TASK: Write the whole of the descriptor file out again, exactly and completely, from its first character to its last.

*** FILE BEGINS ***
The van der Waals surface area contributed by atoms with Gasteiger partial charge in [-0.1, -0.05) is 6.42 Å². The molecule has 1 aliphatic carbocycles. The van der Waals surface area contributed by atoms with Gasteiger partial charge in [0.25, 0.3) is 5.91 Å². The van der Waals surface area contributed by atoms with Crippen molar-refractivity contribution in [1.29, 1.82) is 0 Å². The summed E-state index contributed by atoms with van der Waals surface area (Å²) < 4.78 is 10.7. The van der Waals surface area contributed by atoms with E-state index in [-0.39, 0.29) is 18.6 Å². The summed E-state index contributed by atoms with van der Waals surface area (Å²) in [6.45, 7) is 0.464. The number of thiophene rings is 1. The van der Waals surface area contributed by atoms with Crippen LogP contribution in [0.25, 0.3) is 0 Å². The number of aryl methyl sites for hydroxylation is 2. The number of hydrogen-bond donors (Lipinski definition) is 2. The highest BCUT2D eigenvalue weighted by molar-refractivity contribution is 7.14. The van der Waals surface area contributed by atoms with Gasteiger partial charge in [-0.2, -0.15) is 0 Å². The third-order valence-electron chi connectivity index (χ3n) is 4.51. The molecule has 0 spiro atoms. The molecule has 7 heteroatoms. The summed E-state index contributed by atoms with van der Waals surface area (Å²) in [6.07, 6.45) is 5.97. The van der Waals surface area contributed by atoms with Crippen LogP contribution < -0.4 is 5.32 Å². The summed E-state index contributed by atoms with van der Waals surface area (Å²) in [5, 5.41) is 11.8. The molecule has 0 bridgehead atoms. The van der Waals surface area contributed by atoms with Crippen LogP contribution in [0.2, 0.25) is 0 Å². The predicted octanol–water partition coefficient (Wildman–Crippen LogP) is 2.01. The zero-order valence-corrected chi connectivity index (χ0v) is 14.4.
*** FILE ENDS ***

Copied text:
The van der Waals surface area contributed by atoms with Gasteiger partial charge in [-0.1, -0.05) is 6.42 Å². The molecule has 1 aliphatic carbocycles. The van der Waals surface area contributed by atoms with Gasteiger partial charge in [0.25, 0.3) is 5.91 Å². The van der Waals surface area contributed by atoms with Crippen molar-refractivity contribution in [1.29, 1.82) is 0 Å². The summed E-state index contributed by atoms with van der Waals surface area (Å²) < 4.78 is 10.7. The van der Waals surface area contributed by atoms with E-state index in [-0.39, 0.29) is 18.6 Å². The summed E-state index contributed by atoms with van der Waals surface area (Å²) in [6.45, 7) is 0.464. The number of thiophene rings is 1. The van der Waals surface area contributed by atoms with Crippen LogP contribution in [0.25, 0.3) is 0 Å². The number of aryl methyl sites for hydroxylation is 2. The number of hydrogen-bond donors (Lipinski definition) is 2. The highest BCUT2D eigenvalue weighted by molar-refractivity contribution is 7.14. The van der Waals surface area contributed by atoms with Gasteiger partial charge in [-0.2, -0.15) is 0 Å². The third-order valence-electron chi connectivity index (χ3n) is 4.51. The molecule has 0 spiro atoms. The molecule has 7 heteroatoms. The summed E-state index contributed by atoms with van der Waals surface area (Å²) in [6.07, 6.45) is 5.97. The van der Waals surface area contributed by atoms with Crippen LogP contribution < -0.4 is 5.32 Å². The summed E-state index contributed by atoms with van der Waals surface area (Å²) in [5, 5.41) is 11.8. The molecule has 0 bridgehead atoms. The van der Waals surface area contributed by atoms with Crippen LogP contribution in [0.2, 0.25) is 0 Å². The predicted octanol–water partition coefficient (Wildman–Crippen LogP) is 2.01. The zero-order valence-corrected chi connectivity index (χ0v) is 14.4.